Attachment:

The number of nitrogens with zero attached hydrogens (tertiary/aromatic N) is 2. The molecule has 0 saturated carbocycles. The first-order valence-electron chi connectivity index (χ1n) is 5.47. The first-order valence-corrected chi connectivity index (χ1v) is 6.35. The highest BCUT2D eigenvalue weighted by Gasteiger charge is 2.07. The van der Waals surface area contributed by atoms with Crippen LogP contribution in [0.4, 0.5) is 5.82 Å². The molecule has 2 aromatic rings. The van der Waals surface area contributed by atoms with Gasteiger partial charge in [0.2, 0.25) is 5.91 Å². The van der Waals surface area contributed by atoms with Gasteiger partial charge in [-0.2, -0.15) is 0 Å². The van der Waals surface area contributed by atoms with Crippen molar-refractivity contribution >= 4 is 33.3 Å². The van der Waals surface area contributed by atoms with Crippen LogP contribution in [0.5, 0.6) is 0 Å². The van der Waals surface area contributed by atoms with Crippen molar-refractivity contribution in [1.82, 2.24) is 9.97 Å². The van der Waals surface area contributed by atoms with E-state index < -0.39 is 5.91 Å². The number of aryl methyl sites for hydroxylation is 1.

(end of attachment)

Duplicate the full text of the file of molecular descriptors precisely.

The number of nitrogens with zero attached hydrogens (tertiary/aromatic N) is 2. The molecule has 0 saturated carbocycles. The first-order valence-electron chi connectivity index (χ1n) is 5.47. The first-order valence-corrected chi connectivity index (χ1v) is 6.35. The highest BCUT2D eigenvalue weighted by Gasteiger charge is 2.07. The van der Waals surface area contributed by atoms with Crippen LogP contribution in [0.4, 0.5) is 5.82 Å². The molecule has 2 aromatic rings. The van der Waals surface area contributed by atoms with Gasteiger partial charge in [0.2, 0.25) is 5.91 Å². The van der Waals surface area contributed by atoms with Gasteiger partial charge in [-0.2, -0.15) is 0 Å². The van der Waals surface area contributed by atoms with Crippen molar-refractivity contribution >= 4 is 33.3 Å². The van der Waals surface area contributed by atoms with Crippen LogP contribution in [0.5, 0.6) is 0 Å². The van der Waals surface area contributed by atoms with Crippen molar-refractivity contribution in [1.82, 2.24) is 9.97 Å². The van der Waals surface area contributed by atoms with E-state index < -0.39 is 5.91 Å². The number of aryl methyl sites for hydroxylation is 1.